In fall 2020, students from the Penn State University geodesign program participated in a studio project that focused on revitalizing the city of Utica, New York. During the project, they used ArcGIS technology to develop and present recommendations for the city to implement after the completion of its new hospital.
Penn State University offers geodesign graduate degree and certificate programs that empower the next generation of environmental and urban design experts around the world. It is offered entirely online and designed for working professionals.
Geodesign is a process that leverages the analytical power of GIS technology for a dynamic approach to designing and planning land-based projects that are environmentally, economically, and socially sustainable. Students in the program hail from a variety of academic disciplines and levels of GIS understanding. The goal of the three-year program is to develop students into creative problem solvers who understand and can orchestrate the process of geodesign.
Each year, the program offers students the opportunity to gain hands-on experience at studios in two different settings: urban and rural. The urban design studio presents challenges and complexities that are common to revitalizing a city. In fall 2020, a blended cohort of graduate and undergraduate students collaborated over 14 weeks on a citywide revitalization project for the City of Utica, engendered by the city’s plans to build a new hospital.
“We knew where the hospital location was, and we wanted to know what kind of effects [that it would] have throughout the community. How can we look at the broader picture and opportunities for community growth that this might bring?” said James Sipes, lecturer in geodesign, Penn State Department of Landscape Architecture.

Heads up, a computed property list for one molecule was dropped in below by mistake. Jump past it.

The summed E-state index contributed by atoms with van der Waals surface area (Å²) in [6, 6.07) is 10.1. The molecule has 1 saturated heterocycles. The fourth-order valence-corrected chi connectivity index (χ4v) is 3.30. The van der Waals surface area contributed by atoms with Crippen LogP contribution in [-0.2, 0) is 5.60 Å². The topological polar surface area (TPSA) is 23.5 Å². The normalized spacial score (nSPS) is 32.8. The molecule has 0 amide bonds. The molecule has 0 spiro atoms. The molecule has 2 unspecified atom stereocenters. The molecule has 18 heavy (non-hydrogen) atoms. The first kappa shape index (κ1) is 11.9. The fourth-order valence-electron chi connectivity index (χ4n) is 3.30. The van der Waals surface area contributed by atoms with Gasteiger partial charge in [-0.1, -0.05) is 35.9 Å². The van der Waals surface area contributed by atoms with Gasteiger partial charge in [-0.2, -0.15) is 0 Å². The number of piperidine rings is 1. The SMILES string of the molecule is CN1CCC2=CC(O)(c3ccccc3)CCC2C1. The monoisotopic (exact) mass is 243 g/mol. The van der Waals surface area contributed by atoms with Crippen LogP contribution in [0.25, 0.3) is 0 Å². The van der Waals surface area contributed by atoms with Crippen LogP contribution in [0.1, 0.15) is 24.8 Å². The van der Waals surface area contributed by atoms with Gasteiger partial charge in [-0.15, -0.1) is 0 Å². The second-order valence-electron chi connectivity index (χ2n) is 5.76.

Sipes and his colleague Dan Meehan, Penn State geodesign program manager, believe that it is vital that students not only interact with innovative technology but also think about urban design and planning differently so that they can better use it.
Sipes and Meehan format class projects around the International Geodesign Collaboration (IGC) framework. Using this format allowed students to study three design scenarios for the City of Utica: early adopter, late adopter, and current business-as-usual trajectory.
When these scenarios were visualized, the cumulative impact of implementing planning strategies sooner rather than later was highlighted. To frame the problems or challenges they chose to study, students were asked to estimate the impact of their strategies on the United Nations (UN) Sustainable Development Goals. By using the IGC format, students could evaluate scenarios to see whether they positively or negatively affected sustainability goals. “The key point wasn’t to have students reach every goal but to see how the changes they were proposing would impact different levels of sustainability,” said Meehan.
GIS—specifically, ArcGIS Urban—helped students visualize these interconnected challenges and methods for resolving them. “ArcGIS Urban was at the core of what we were doing primarily because it’s one of the few tools we know of that [would allow] us to put in so many different variables, assumptions, and different complexities at that scale and allow us to visualize the impacts,” Sipes said. During the project, students used ArcGIS CityEngine, ArcGIS GeoPlanner, ArcGIS Online, and ArcGIS StoryMaps in addition to ArcGIS Urban.